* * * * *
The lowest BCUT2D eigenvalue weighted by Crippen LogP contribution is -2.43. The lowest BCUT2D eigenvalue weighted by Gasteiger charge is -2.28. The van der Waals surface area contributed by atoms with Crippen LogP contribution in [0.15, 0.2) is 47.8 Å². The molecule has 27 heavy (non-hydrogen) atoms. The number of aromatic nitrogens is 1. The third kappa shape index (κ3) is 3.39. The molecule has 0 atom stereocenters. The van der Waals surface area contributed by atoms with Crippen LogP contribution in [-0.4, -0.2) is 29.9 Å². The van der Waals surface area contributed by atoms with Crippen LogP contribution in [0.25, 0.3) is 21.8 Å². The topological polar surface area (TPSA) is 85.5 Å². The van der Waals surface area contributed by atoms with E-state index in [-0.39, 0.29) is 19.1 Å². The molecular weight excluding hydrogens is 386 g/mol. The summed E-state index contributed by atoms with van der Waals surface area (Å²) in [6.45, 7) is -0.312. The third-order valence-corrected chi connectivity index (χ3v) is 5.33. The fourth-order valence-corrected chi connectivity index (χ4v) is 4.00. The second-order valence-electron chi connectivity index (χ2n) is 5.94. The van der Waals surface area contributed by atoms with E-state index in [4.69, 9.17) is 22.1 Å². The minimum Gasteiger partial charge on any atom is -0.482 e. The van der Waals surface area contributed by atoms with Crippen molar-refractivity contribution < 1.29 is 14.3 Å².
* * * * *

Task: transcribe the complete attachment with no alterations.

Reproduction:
The lowest BCUT2D eigenvalue weighted by Crippen LogP contribution is -2.43. The lowest BCUT2D eigenvalue weighted by Gasteiger charge is -2.28. The van der Waals surface area contributed by atoms with Crippen LogP contribution in [0.15, 0.2) is 47.8 Å². The molecule has 27 heavy (non-hydrogen) atoms. The number of aromatic nitrogens is 1. The third kappa shape index (κ3) is 3.39. The molecule has 0 atom stereocenters. The van der Waals surface area contributed by atoms with Crippen LogP contribution in [-0.4, -0.2) is 29.9 Å². The van der Waals surface area contributed by atoms with Crippen LogP contribution in [0.25, 0.3) is 21.8 Å². The topological polar surface area (TPSA) is 85.5 Å². The van der Waals surface area contributed by atoms with E-state index in [-0.39, 0.29) is 19.1 Å². The molecular weight excluding hydrogens is 386 g/mol. The summed E-state index contributed by atoms with van der Waals surface area (Å²) in [6.45, 7) is -0.312. The third-order valence-corrected chi connectivity index (χ3v) is 5.33. The fourth-order valence-corrected chi connectivity index (χ4v) is 4.00. The second-order valence-electron chi connectivity index (χ2n) is 5.94. The van der Waals surface area contributed by atoms with E-state index in [4.69, 9.17) is 22.1 Å². The minimum Gasteiger partial charge on any atom is -0.482 e. The van der Waals surface area contributed by atoms with Crippen molar-refractivity contribution < 1.29 is 14.3 Å².